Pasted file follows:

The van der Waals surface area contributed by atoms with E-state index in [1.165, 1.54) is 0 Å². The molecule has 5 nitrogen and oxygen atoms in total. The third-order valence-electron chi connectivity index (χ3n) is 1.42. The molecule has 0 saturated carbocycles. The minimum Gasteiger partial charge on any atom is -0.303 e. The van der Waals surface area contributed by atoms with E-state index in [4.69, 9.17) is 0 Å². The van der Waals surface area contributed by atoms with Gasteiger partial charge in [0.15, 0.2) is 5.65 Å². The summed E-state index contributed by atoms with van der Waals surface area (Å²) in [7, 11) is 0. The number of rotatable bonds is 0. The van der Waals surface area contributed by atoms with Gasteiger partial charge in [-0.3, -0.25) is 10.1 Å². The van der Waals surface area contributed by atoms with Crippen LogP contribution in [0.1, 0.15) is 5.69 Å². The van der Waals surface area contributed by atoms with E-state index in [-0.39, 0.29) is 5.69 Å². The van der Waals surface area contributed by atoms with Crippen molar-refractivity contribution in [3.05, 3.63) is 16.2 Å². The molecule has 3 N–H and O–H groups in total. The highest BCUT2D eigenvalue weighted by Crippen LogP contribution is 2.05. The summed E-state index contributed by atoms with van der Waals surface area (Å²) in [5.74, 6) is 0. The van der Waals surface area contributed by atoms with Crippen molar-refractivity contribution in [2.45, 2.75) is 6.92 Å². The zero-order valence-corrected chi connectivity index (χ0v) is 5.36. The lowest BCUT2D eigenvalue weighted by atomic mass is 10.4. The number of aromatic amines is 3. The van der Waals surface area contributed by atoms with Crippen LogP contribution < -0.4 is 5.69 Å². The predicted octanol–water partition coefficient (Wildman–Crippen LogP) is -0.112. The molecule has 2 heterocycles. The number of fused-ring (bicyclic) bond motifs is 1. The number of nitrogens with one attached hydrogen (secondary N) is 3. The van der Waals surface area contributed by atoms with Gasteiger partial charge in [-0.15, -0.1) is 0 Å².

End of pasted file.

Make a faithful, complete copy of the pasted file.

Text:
The van der Waals surface area contributed by atoms with E-state index in [1.165, 1.54) is 0 Å². The molecule has 5 nitrogen and oxygen atoms in total. The third-order valence-electron chi connectivity index (χ3n) is 1.42. The molecule has 0 saturated carbocycles. The minimum Gasteiger partial charge on any atom is -0.303 e. The van der Waals surface area contributed by atoms with E-state index in [4.69, 9.17) is 0 Å². The van der Waals surface area contributed by atoms with Gasteiger partial charge in [0.15, 0.2) is 5.65 Å². The summed E-state index contributed by atoms with van der Waals surface area (Å²) in [7, 11) is 0. The number of rotatable bonds is 0. The van der Waals surface area contributed by atoms with Gasteiger partial charge in [-0.3, -0.25) is 10.1 Å². The van der Waals surface area contributed by atoms with Crippen LogP contribution in [0.1, 0.15) is 5.69 Å². The van der Waals surface area contributed by atoms with E-state index in [-0.39, 0.29) is 5.69 Å². The van der Waals surface area contributed by atoms with Crippen molar-refractivity contribution in [3.05, 3.63) is 16.2 Å². The molecule has 3 N–H and O–H groups in total. The highest BCUT2D eigenvalue weighted by Crippen LogP contribution is 2.05. The summed E-state index contributed by atoms with van der Waals surface area (Å²) in [5.74, 6) is 0. The van der Waals surface area contributed by atoms with Crippen molar-refractivity contribution in [2.45, 2.75) is 6.92 Å². The zero-order valence-corrected chi connectivity index (χ0v) is 5.36. The lowest BCUT2D eigenvalue weighted by atomic mass is 10.4. The number of aromatic amines is 3. The van der Waals surface area contributed by atoms with Crippen LogP contribution < -0.4 is 5.69 Å². The predicted octanol–water partition coefficient (Wildman–Crippen LogP) is -0.112. The molecule has 2 heterocycles. The number of fused-ring (bicyclic) bond motifs is 1. The number of nitrogens with one attached hydrogen (secondary N) is 3. The van der Waals surface area contributed by atoms with Gasteiger partial charge in [-0.15, -0.1) is 0 Å².